Journal of Anesthesia

, Volume 33, Issue 2, pp 336–340 | Cite as

Brain white matter lesions and postoperative cognitive dysfunction: a review

  • Shinichi NakaoEmail author
  • Tomohisa Yamamoto
  • Seishi Kimura
  • Takashi Mino
  • Tatsushige Iwamoto
Review Article


Postoperative cognitive dysfunction (POCD) is a serious complication of anesthesia and surgery, and the major risk factor of POCD is aging. Although the exact pathophysiology of POCD remains unknown, two possible and reliable mechanisms have been proposed: neuroinflammation and neurodegeneration, i.e., amyloid β accumulation and/or tau protein phosphorylation, by surgery and/or general anesthetics. White matter lesions (WML) are produced by chronic cerebral hypoperfusion, frequently observed in elderly people, and closely related to cognitive decline. As recent studies have revealed that WML are a significant risk factor for POCD in humans, and we previously also demonstrated that persistent hypocapnea or hypotension caused neuronal damage in the caudoputamen or the hippocampus in a rat model of chronic cerebral hypoperfusion, which features global cerebral WML without neuronal damage and is recognized as a good model of human vascular dementia especially in elderly people, we hypothesize that in addition to those two previously proposed mechanisms, perioperative vital sign changes that cause reductions in cerebral blood flow might contribute to POCD in patients with WML, whose cerebral blood flow is already considerably decreased.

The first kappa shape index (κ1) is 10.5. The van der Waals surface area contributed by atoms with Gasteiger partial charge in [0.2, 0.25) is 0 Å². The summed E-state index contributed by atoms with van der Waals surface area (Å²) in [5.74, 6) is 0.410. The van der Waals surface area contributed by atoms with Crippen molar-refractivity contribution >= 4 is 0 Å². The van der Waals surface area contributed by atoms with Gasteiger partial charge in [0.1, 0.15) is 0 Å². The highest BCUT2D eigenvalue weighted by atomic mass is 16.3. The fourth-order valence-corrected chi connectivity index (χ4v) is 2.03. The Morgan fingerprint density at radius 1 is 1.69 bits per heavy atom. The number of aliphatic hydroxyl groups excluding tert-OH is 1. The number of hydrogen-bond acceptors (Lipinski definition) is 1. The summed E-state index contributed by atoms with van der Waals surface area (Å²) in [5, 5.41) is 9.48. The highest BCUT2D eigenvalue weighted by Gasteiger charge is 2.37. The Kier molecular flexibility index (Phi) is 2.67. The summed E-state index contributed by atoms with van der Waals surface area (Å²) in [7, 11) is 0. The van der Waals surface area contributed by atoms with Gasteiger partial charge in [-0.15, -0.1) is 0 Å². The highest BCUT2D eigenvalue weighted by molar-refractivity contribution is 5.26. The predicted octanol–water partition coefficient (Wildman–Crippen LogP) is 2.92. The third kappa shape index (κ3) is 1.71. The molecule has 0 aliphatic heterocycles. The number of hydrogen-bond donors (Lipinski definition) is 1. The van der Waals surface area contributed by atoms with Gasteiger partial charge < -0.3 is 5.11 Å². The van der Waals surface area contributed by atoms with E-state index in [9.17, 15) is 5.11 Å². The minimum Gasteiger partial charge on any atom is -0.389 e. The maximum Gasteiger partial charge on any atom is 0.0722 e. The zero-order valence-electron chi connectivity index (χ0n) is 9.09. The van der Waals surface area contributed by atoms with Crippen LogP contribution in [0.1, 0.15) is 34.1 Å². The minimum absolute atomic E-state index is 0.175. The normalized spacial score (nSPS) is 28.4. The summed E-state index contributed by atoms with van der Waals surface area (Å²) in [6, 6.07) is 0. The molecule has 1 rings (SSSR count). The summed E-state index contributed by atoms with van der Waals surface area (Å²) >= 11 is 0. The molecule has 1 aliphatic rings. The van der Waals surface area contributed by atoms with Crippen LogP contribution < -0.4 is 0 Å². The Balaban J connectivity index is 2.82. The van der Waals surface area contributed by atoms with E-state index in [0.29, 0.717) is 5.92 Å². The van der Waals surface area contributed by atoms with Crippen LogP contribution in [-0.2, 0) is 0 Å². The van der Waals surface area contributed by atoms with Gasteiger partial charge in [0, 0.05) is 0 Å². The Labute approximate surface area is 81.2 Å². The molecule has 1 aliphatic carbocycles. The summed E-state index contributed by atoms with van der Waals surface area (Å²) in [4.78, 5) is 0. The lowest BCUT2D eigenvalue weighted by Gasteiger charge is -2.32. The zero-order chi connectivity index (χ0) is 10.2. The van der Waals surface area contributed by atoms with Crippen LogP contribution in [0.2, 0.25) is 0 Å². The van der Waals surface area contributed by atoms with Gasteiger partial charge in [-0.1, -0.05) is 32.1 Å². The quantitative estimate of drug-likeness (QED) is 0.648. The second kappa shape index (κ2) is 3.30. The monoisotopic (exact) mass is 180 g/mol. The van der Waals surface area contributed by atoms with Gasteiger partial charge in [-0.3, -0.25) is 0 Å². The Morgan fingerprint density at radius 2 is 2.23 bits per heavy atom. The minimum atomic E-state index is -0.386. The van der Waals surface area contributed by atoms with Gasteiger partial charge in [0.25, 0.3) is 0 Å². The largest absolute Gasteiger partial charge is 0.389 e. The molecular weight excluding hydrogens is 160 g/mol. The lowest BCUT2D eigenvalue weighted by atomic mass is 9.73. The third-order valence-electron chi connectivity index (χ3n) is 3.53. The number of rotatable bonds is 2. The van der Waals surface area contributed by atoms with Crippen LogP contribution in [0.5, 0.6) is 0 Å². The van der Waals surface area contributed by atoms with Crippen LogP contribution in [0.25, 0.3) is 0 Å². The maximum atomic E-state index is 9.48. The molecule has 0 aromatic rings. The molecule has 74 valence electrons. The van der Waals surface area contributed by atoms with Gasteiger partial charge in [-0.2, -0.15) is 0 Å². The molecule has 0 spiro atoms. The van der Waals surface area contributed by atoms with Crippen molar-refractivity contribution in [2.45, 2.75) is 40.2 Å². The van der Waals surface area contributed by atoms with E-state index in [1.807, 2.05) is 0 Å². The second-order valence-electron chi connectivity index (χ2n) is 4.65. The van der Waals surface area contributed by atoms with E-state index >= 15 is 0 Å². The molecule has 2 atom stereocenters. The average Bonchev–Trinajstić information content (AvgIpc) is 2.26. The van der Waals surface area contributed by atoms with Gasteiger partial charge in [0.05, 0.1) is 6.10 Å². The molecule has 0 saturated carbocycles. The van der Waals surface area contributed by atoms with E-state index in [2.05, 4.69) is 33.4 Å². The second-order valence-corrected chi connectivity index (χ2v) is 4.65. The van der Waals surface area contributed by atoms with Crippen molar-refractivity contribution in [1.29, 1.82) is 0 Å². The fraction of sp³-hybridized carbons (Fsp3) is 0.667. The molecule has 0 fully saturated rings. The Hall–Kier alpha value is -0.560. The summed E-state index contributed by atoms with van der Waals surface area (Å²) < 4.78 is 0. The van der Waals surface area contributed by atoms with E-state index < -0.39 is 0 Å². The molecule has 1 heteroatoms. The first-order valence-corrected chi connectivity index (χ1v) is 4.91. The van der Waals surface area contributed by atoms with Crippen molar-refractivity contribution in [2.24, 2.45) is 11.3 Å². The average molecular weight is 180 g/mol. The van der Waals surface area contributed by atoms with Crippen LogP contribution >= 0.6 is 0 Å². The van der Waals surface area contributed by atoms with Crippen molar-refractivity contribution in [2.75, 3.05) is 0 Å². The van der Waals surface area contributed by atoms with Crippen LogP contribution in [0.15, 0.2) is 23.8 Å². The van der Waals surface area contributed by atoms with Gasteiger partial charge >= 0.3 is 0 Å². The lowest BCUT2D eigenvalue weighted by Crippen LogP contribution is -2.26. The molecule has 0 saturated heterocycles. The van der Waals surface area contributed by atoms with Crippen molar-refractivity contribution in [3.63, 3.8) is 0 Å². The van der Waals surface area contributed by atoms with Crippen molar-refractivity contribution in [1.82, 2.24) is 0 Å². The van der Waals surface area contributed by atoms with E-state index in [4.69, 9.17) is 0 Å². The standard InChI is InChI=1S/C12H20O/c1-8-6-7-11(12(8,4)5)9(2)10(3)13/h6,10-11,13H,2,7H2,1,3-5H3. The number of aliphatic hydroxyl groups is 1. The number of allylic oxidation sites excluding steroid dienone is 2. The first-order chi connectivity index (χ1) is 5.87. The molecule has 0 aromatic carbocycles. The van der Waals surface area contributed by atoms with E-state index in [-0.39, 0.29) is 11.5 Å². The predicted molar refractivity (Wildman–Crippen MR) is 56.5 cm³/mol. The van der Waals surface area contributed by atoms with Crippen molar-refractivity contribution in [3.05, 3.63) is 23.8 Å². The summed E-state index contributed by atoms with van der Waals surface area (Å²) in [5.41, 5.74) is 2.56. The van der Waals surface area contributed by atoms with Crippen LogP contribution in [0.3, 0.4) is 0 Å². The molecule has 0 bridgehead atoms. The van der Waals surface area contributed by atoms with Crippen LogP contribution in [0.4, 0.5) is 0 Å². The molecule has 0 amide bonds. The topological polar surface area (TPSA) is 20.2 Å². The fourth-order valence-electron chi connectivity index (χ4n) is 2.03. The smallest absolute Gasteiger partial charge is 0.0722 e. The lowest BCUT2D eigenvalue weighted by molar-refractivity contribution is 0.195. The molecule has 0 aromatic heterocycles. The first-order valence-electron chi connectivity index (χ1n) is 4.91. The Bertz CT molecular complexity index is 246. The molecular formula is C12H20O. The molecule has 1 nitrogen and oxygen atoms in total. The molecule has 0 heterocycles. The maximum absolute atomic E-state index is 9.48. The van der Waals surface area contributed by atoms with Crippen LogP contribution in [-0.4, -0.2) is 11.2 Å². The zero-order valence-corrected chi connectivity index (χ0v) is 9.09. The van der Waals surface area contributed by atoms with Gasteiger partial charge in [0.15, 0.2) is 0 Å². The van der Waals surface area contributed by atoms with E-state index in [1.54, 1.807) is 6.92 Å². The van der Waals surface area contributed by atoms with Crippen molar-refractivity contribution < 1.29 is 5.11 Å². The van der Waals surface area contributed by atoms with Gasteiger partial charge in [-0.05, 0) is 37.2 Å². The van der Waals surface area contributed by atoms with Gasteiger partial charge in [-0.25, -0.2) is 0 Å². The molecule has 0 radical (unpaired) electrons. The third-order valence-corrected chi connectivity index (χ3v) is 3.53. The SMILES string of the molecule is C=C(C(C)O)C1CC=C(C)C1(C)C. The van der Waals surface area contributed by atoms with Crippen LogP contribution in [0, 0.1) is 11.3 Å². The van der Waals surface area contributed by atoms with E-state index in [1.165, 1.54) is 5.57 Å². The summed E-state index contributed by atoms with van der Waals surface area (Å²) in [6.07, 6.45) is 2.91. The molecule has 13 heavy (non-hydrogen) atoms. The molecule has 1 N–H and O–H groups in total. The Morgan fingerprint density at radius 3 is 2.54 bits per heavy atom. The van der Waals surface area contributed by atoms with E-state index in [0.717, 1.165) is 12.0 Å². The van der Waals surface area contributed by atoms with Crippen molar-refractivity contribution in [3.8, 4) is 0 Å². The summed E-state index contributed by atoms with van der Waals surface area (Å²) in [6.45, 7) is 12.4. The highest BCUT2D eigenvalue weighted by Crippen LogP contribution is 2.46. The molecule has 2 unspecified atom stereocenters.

White matter lesion Postoperative cognitive dysfunction Chronic cerebral hypoperfusion Aging 



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Copyright information

© Japanese Society of Anesthesiologists 2019

Authors and Affiliations

  • Shinichi Nakao
    • 1
    Email author
  • Tomohisa Yamamoto
    • 1
  • Seishi Kimura
    • 1
  • Takashi Mino
    • 1
  • Tatsushige Iwamoto
    • 1
  1. 1.Department of AnesthesiologyKindai University Faculty of MedicineOsakasayamaJapan

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